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Mesmerizing Vodou

Frater Vameri

I have argued numerous times that Haitian Vodou drinks from different fountains. This is something that I will never stop repeating. Continuing this discussion, I would like to comment briefly on Mesmer's possible influence on Vodou. This discussion is based on the article by François Regourd on mesmerism in Saint Domingue.

It is known that in 1784 - note that this is shortly before the fateful 1791 that will see the Bois Caiman ceremony and the “beginning” of the revolution - there was a mesmerizer in Saint Domingue. Madame Millet's account says that it could cause a number of scary effects on people such as making them suffocate or go into a frenzy.

The mesmerizer was Antoine- Hyacinthe -Anne de Chastenet de Puysègur, a naval officer. This official's brother was a direct disciple of Mesmer and he himself had learned directly from Mesmer, so the evidence points to Antoine being a legitimate mesmerizer. In fact, Antoine used his skills primarily for healing. It is not surprising that he became famous for this.

Antoine started to heal people and more people in the colony and his fame spread, generating nothing less than a "Mesmer mania". Evidently, Antoine happened to attract disciples and pass on his theories of magnetism and magnetic fluids, as well as his techniques.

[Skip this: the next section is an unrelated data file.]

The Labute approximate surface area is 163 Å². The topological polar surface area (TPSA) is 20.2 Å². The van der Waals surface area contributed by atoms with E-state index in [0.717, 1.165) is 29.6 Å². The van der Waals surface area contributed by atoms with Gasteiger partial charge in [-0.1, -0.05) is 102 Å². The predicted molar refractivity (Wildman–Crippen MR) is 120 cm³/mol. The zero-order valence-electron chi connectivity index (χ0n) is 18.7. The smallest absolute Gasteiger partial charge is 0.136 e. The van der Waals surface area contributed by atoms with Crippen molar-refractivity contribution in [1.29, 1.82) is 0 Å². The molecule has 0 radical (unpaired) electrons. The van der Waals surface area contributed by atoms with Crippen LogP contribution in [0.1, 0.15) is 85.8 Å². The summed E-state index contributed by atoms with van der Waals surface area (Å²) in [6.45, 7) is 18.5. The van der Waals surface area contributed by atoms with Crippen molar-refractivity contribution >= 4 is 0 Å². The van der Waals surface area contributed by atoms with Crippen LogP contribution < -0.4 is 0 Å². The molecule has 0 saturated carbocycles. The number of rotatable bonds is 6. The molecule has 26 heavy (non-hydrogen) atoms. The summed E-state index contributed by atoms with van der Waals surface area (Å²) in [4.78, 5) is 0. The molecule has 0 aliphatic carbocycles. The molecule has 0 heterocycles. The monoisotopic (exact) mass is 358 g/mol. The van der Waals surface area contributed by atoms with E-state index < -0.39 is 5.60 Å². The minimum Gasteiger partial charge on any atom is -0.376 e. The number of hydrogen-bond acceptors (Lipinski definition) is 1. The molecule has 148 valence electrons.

Although Mesmer's techniques were already under attack by the most skeptical and intellectual elite and these criticisms have reached the colony, let's leave this debate for another time and focus more on how mesmerism may have spread in Saint Domingue.

It is Moreau de Saint- Méry, the man who gave an extensive account of life in the colony in the late 18th century, which will reveal that Mesmerism found disciples among blacks and slaves. In fact, there are indications that the slave owners used mesmerizers to heal the slaves because it was cheaper, faster, and could be done in several slaves at once.

There are indications that may point to the slaves beginning to mix the nocturnal meetings of a religious nature with the ideas of mesmerism. In 1786, we see the publication of a sentence punishing some slaves for meeting the night to practice magnetism - in the words of those who sentenced them.

Regourd notes that there is currently nothing that links Vodou directly to mesmerism - none of its obvious instruments or techniques are presente in Vodou today, for example. The author is aware of the fact that probably the view that Vodou used Mesmerism could be a purely view of the settler who tried to understand that cultural manifestation with the arsenal of language he had. Or even, a direct tactic to diminish Vodou , since for many, mesmerism was synonymous with quackery.

In other words, although we cannot, based on these data, conclude with any certainty that mesmerism has influenced Vodou , there is an investigative field that remains open. It is possible that some notions and even techniques have spread through Vodou meetings and have either not been fixed or have changed.

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